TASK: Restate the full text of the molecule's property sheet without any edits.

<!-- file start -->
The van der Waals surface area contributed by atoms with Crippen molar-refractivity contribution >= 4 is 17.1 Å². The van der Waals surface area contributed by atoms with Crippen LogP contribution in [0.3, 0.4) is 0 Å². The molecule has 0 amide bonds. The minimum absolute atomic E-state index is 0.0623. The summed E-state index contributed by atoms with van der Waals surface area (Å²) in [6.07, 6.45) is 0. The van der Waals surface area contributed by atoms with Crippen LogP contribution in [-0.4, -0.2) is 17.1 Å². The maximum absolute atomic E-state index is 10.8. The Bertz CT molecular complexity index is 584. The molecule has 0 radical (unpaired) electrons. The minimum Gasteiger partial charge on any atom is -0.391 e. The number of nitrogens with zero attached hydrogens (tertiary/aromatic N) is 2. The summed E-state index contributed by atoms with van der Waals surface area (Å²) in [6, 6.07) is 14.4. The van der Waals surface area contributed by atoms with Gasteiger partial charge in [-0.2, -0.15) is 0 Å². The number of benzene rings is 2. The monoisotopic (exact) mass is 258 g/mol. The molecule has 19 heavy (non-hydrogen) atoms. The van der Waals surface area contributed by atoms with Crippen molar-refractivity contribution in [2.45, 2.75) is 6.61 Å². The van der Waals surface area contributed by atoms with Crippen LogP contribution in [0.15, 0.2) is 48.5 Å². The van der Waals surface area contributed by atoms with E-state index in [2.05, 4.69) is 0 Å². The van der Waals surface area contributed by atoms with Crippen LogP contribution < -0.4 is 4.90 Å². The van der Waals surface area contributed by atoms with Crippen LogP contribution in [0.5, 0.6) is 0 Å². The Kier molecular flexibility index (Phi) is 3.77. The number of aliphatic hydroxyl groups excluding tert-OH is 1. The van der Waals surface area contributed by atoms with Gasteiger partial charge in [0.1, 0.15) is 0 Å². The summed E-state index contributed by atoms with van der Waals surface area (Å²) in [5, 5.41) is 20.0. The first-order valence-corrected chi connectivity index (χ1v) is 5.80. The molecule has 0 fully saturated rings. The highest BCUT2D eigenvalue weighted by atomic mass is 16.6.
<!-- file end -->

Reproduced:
The van der Waals surface area contributed by atoms with Crippen molar-refractivity contribution >= 4 is 17.1 Å². The van der Waals surface area contributed by atoms with Crippen LogP contribution in [0.3, 0.4) is 0 Å². The molecule has 0 amide bonds. The minimum absolute atomic E-state index is 0.0623. The summed E-state index contributed by atoms with van der Waals surface area (Å²) in [6.07, 6.45) is 0. The van der Waals surface area contributed by atoms with Crippen LogP contribution in [-0.4, -0.2) is 17.1 Å². The maximum absolute atomic E-state index is 10.8. The Bertz CT molecular complexity index is 584. The molecule has 0 radical (unpaired) electrons. The minimum Gasteiger partial charge on any atom is -0.391 e. The number of nitrogens with zero attached hydrogens (tertiary/aromatic N) is 2. The summed E-state index contributed by atoms with van der Waals surface area (Å²) in [6, 6.07) is 14.4. The van der Waals surface area contributed by atoms with Gasteiger partial charge in [-0.2, -0.15) is 0 Å². The number of benzene rings is 2. The monoisotopic (exact) mass is 258 g/mol. The molecule has 19 heavy (non-hydrogen) atoms. The van der Waals surface area contributed by atoms with Crippen molar-refractivity contribution in [2.45, 2.75) is 6.61 Å². The van der Waals surface area contributed by atoms with Crippen LogP contribution in [0.15, 0.2) is 48.5 Å². The van der Waals surface area contributed by atoms with E-state index in [2.05, 4.69) is 0 Å². The van der Waals surface area contributed by atoms with Crippen LogP contribution < -0.4 is 4.90 Å². The van der Waals surface area contributed by atoms with Crippen LogP contribution in [0.5, 0.6) is 0 Å². The Kier molecular flexibility index (Phi) is 3.77. The number of aliphatic hydroxyl groups excluding tert-OH is 1. The van der Waals surface area contributed by atoms with Gasteiger partial charge in [0.1, 0.15) is 0 Å². The summed E-state index contributed by atoms with van der Waals surface area (Å²) in [5, 5.41) is 20.0. The first-order valence-corrected chi connectivity index (χ1v) is 5.80. The molecule has 0 fully saturated rings. The highest BCUT2D eigenvalue weighted by atomic mass is 16.6.